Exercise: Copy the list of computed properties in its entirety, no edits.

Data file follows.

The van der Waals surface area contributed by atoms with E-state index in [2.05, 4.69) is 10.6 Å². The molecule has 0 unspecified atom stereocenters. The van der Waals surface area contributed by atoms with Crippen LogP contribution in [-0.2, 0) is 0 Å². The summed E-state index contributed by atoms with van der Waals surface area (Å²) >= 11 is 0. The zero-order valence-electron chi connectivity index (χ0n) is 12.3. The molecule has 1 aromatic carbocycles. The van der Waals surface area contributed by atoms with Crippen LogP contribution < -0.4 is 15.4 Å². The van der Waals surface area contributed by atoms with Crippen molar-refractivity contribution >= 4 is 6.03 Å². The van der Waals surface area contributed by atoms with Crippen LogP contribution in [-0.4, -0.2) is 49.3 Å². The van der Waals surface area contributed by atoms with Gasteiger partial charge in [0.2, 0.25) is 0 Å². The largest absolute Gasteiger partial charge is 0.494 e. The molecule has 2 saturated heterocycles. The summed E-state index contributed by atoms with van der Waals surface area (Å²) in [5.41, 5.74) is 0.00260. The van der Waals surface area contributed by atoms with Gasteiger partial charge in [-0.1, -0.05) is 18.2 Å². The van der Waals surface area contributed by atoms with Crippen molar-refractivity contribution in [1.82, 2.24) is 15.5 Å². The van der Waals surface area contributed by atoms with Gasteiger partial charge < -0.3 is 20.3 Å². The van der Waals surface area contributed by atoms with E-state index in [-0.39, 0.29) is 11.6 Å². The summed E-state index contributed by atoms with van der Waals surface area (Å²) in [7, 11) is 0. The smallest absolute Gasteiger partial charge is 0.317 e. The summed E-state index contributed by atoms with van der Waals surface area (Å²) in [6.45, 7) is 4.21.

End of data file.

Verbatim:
The van der Waals surface area contributed by atoms with E-state index in [2.05, 4.69) is 10.6 Å². The molecule has 0 unspecified atom stereocenters. The van der Waals surface area contributed by atoms with Crippen LogP contribution in [-0.2, 0) is 0 Å². The summed E-state index contributed by atoms with van der Waals surface area (Å²) >= 11 is 0. The zero-order valence-electron chi connectivity index (χ0n) is 12.3. The molecule has 1 aromatic carbocycles. The van der Waals surface area contributed by atoms with Crippen LogP contribution < -0.4 is 15.4 Å². The van der Waals surface area contributed by atoms with Crippen molar-refractivity contribution >= 4 is 6.03 Å². The van der Waals surface area contributed by atoms with Crippen LogP contribution in [-0.4, -0.2) is 49.3 Å². The van der Waals surface area contributed by atoms with Gasteiger partial charge in [0.2, 0.25) is 0 Å². The largest absolute Gasteiger partial charge is 0.494 e. The molecule has 2 saturated heterocycles. The summed E-state index contributed by atoms with van der Waals surface area (Å²) in [5.41, 5.74) is 0.00260. The van der Waals surface area contributed by atoms with Gasteiger partial charge in [-0.1, -0.05) is 18.2 Å². The van der Waals surface area contributed by atoms with Crippen molar-refractivity contribution in [1.82, 2.24) is 15.5 Å². The van der Waals surface area contributed by atoms with Gasteiger partial charge < -0.3 is 20.3 Å². The van der Waals surface area contributed by atoms with E-state index in [-0.39, 0.29) is 11.6 Å². The summed E-state index contributed by atoms with van der Waals surface area (Å²) in [7, 11) is 0. The smallest absolute Gasteiger partial charge is 0.317 e. The summed E-state index contributed by atoms with van der Waals surface area (Å²) in [6.45, 7) is 4.21.